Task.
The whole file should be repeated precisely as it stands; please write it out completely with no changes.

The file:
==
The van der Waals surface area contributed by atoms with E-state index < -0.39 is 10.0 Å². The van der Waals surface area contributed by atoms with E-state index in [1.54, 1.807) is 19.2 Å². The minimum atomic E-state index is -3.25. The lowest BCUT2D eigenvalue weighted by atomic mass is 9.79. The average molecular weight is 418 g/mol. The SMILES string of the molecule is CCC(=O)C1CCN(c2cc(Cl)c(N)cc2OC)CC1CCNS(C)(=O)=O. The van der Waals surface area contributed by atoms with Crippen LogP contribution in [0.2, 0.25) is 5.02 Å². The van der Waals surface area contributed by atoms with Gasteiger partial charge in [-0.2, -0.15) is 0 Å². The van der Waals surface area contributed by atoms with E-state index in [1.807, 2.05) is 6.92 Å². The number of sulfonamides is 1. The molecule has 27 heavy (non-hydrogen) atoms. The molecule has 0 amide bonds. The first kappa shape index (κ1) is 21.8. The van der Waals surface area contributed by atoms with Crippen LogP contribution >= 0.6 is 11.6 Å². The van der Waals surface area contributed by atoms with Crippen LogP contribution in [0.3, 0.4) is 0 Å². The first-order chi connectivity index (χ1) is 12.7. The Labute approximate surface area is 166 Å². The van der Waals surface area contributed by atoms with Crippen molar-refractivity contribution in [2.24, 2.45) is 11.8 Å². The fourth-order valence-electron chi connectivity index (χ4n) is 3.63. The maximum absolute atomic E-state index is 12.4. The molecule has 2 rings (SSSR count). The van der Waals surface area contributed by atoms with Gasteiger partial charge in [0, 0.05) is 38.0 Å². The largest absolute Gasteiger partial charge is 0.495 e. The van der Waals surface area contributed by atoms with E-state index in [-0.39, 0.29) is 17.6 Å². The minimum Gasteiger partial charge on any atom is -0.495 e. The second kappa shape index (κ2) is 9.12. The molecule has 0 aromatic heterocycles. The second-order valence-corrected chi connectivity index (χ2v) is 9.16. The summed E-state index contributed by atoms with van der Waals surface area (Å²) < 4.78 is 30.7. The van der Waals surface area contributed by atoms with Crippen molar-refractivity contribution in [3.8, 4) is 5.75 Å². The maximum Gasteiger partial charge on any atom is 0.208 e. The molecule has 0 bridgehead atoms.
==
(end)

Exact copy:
The van der Waals surface area contributed by atoms with E-state index < -0.39 is 10.0 Å². The van der Waals surface area contributed by atoms with E-state index in [1.54, 1.807) is 19.2 Å². The minimum atomic E-state index is -3.25. The lowest BCUT2D eigenvalue weighted by atomic mass is 9.79. The average molecular weight is 418 g/mol. The SMILES string of the molecule is CCC(=O)C1CCN(c2cc(Cl)c(N)cc2OC)CC1CCNS(C)(=O)=O. The van der Waals surface area contributed by atoms with Crippen LogP contribution in [0.2, 0.25) is 5.02 Å². The van der Waals surface area contributed by atoms with Gasteiger partial charge in [-0.2, -0.15) is 0 Å². The van der Waals surface area contributed by atoms with E-state index in [1.807, 2.05) is 6.92 Å². The number of sulfonamides is 1. The molecule has 27 heavy (non-hydrogen) atoms. The molecule has 0 amide bonds. The first kappa shape index (κ1) is 21.8. The van der Waals surface area contributed by atoms with Crippen LogP contribution >= 0.6 is 11.6 Å². The van der Waals surface area contributed by atoms with Crippen LogP contribution in [0.3, 0.4) is 0 Å². The first-order chi connectivity index (χ1) is 12.7. The Labute approximate surface area is 166 Å². The van der Waals surface area contributed by atoms with Crippen molar-refractivity contribution in [2.24, 2.45) is 11.8 Å². The fourth-order valence-electron chi connectivity index (χ4n) is 3.63. The maximum absolute atomic E-state index is 12.4. The molecule has 2 rings (SSSR count). The van der Waals surface area contributed by atoms with Gasteiger partial charge in [0, 0.05) is 38.0 Å². The largest absolute Gasteiger partial charge is 0.495 e. The van der Waals surface area contributed by atoms with E-state index in [-0.39, 0.29) is 17.6 Å². The minimum Gasteiger partial charge on any atom is -0.495 e. The second kappa shape index (κ2) is 9.12. The molecule has 0 aromatic heterocycles. The second-order valence-corrected chi connectivity index (χ2v) is 9.16. The summed E-state index contributed by atoms with van der Waals surface area (Å²) < 4.78 is 30.7. The van der Waals surface area contributed by atoms with Crippen molar-refractivity contribution in [3.8, 4) is 5.75 Å². The maximum Gasteiger partial charge on any atom is 0.208 e. The molecule has 0 bridgehead atoms.